How Cock­burn and Ross dif­fered

The Dundalk Eagle - - OBITUARIES -

As Cock­burn rev­eled in the de­struc­tion (for which he would still be lauded by The Times of Lon­don in his obit­u­ary notice in 1853 when he died at age 82), Ross mean­while pro­tected pri­vate prop­erty as best he could. He’d watched with dis­may as Lt. Pratt’s men chopped up the fur­ni­ture and sprin­kled this in­stant “kin­dling” with buck­ets of rocket pow­der be­fore fir­ing the rock­ets di­rectly into piles heaped in the cen­ters of the pub­lic build­ings.

There were also sev­eral in­stances of his plac­ing sen­tries in front of pri­vate res­i­dences on the re­quest of their oc­cu­pants to en­sure that they weren’t burned. He had a sol­dier flogged for steal­ing a Yan­kee goose as well.. Md. on the Patux­ent River, thus throw­ing away the mil­i­tary value of the vic­tory he’d just won at Bladens­burg.

From the jaws of vic­tory, there­fore, was de­feat snatched, for the over­all cam­paign ob­jec­tive of de­stroy­ing Baltimore as the cen­ter of pri­va­teer con­struc­tion was then lost.

Ross ar­rived back at Bladens­burg at mid­night on Thurs­day, Aug. 25th, and left a re­ported 83 wounded men there un­der the com­mand of Bri­tish pris­oner-of-war Com­modor­eBar­ney (!)

At 1 a.m. on Fri­day, Aug. 26, there­fore, Gen. Ross was en route once more on the Bladens­burg-Up­per Marl­boro road. At 7 a.m., he halted for a five-hour rest for his men to once more es­cape the hot morn­ing sun.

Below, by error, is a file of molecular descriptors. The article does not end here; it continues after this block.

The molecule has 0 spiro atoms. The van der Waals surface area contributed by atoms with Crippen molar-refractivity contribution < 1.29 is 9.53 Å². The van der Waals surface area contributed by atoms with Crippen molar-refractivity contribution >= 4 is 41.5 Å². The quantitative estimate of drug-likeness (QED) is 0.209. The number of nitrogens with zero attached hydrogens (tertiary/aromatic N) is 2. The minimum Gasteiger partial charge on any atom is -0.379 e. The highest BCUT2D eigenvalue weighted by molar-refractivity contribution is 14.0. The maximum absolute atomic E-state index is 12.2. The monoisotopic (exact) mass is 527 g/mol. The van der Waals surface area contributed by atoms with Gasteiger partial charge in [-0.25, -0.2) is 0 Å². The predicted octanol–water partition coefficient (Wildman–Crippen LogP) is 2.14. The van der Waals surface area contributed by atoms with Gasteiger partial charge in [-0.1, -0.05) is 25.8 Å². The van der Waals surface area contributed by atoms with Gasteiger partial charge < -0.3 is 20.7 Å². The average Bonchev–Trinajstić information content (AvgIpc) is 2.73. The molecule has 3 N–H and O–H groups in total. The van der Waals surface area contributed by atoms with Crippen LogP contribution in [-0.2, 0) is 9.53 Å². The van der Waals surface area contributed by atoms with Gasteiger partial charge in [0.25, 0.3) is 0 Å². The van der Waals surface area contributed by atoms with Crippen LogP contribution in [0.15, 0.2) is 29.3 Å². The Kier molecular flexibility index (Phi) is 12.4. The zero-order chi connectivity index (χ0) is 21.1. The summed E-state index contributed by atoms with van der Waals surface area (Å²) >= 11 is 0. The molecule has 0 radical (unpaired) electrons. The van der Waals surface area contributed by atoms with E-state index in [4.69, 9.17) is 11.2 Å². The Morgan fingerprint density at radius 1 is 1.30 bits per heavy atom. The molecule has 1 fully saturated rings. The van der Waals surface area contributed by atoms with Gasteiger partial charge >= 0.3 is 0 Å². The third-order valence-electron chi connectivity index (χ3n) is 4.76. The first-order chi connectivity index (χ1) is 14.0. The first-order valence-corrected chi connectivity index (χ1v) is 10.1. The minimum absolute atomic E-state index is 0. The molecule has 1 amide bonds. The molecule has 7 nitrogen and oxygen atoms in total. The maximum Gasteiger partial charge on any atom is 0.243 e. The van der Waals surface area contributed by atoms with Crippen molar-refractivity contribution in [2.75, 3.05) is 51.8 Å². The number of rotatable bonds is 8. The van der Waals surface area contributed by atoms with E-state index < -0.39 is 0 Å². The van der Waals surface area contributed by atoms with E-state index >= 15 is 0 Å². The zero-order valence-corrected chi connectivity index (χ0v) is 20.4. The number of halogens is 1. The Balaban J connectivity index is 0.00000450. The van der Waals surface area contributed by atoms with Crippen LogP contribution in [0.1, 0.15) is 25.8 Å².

Then the march re­sumed, and at dusk they were back in Up­per Marl­boro once again. The next morn­ing, the Bri­tish pushed on to­ward Bene­dict, and all that Satur­day kept ex­pect­ing an Amer­i­can coun­ter­at­tack that never came. On Aug. 30, Ross’ men were back aboard their troop trans­ports, and thus ended one of the most in­cred­i­ble 11-day pe­ri­ods in the his­tory of the United States!

Blaine Tay­lor was a mem­ber of the for­mer Napoleonic So­ci­ety of Amer­ica/NSA, as well as of the cur­rent In­ter­na­tional Napoleonic So­ci­ety, of which he was named a Fel­low for his med­i­cal ar­ti­cle on Baron Dr. Do­minique Larry, Sur­geon of the Im­pe­rial Guard of Napoleon I, Em­peror of the French (1769-1821.)

Newspapers in English

Newspapers from USA

© PressReader. All rights reserved.